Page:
The #1 Landscape Design Tool

September 28th, 2011  |  Published in General

For many novice gardeners in California, the first step in the landscape design process is often well intentioned but misguided.

This misstep is usually a shopping spree at the local retail nursery where a flurry of impulsive purchases are based on what is blooming or looks good in a small pot.  The excitement that has brought them to the nursery is wonderful and should be applauded, but the lack of research and forethought prior to a landscape-shopping spree often results in long-term garden discouragement as the plants chosen die, grow too big, or don’t grow big enough for their needs.

So a great place for any novice gardener with few California landscape ideas to begin is to browse landscaping photos online, read landscape design guides on mediterranean landscaping, and visit landscape photo sharing sites.  There, a plethora of design examples and plant combinations exist that will get your creative juices flowing.  Save inspirational images or create lists with online tools such as Landscape Resource’s innovative Palette Builder.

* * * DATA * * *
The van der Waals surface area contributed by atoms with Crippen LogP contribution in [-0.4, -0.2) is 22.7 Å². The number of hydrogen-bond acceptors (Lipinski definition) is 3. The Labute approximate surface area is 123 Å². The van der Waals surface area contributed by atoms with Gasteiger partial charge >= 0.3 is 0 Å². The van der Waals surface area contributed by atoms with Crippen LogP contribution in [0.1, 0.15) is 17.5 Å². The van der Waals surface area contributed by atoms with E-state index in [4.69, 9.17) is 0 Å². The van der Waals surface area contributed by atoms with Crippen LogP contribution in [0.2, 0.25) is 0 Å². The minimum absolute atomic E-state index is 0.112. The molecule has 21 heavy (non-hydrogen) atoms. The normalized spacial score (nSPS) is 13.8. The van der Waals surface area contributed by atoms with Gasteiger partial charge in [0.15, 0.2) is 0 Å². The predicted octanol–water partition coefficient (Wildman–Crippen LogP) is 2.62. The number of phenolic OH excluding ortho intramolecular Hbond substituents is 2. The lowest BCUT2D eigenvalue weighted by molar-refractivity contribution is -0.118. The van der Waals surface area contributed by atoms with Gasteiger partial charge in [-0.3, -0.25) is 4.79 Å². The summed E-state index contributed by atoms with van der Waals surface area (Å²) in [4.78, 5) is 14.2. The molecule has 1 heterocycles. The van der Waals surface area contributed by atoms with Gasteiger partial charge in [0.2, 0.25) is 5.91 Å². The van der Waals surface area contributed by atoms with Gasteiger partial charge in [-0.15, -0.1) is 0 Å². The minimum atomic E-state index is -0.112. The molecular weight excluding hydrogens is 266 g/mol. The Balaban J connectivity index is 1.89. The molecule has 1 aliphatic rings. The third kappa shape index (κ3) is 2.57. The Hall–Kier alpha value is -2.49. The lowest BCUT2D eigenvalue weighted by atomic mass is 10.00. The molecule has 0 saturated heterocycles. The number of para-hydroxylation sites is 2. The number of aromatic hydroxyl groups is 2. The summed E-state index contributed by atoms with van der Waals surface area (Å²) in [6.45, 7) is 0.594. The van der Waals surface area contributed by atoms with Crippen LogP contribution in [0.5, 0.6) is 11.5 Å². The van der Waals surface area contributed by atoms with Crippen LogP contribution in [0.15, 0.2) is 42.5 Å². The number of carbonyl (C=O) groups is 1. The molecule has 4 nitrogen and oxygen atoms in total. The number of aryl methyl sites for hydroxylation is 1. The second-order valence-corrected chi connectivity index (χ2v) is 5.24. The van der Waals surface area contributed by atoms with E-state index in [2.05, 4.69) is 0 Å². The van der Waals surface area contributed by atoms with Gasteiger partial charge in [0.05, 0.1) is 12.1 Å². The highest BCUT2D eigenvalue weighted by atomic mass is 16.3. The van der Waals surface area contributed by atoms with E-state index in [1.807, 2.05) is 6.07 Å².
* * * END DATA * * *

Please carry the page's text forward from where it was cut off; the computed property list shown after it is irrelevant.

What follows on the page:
But before running out to the nursery, the next step is crucial:  research.  Take some time and write down your landscape zone, hardiness zone, precipitation patterns, climate norms, evapotranspiration, and maybe even the native plant communities in your area.  To speed the process, some websites, including LandscapeResource.com, make this time-consuming step simple and painless by providing all of this information with a user-supplied zip code.

After this, perform a quick jar soil test to determine the soil type in your landscape.  And then take note of your landscape exposure (full sun, part shade, etc.).  The exposure, microclimates, and the above characteristics will ultimately dictate which plants and style of landscape to choose.

The above data is the most important Landscape Design Tool that one can acquire.  Without it, you will be unable to select the proper style or plants for your landscape.  Investing extra effort at the onset will pay dividends in the long run with a more appropriate and sustainable garden design that yields decreased maintenance, hassle, environmental costs, and ultimately leaves more resources in your bank account.

Did you like this? Pass it along:

Comments are closed.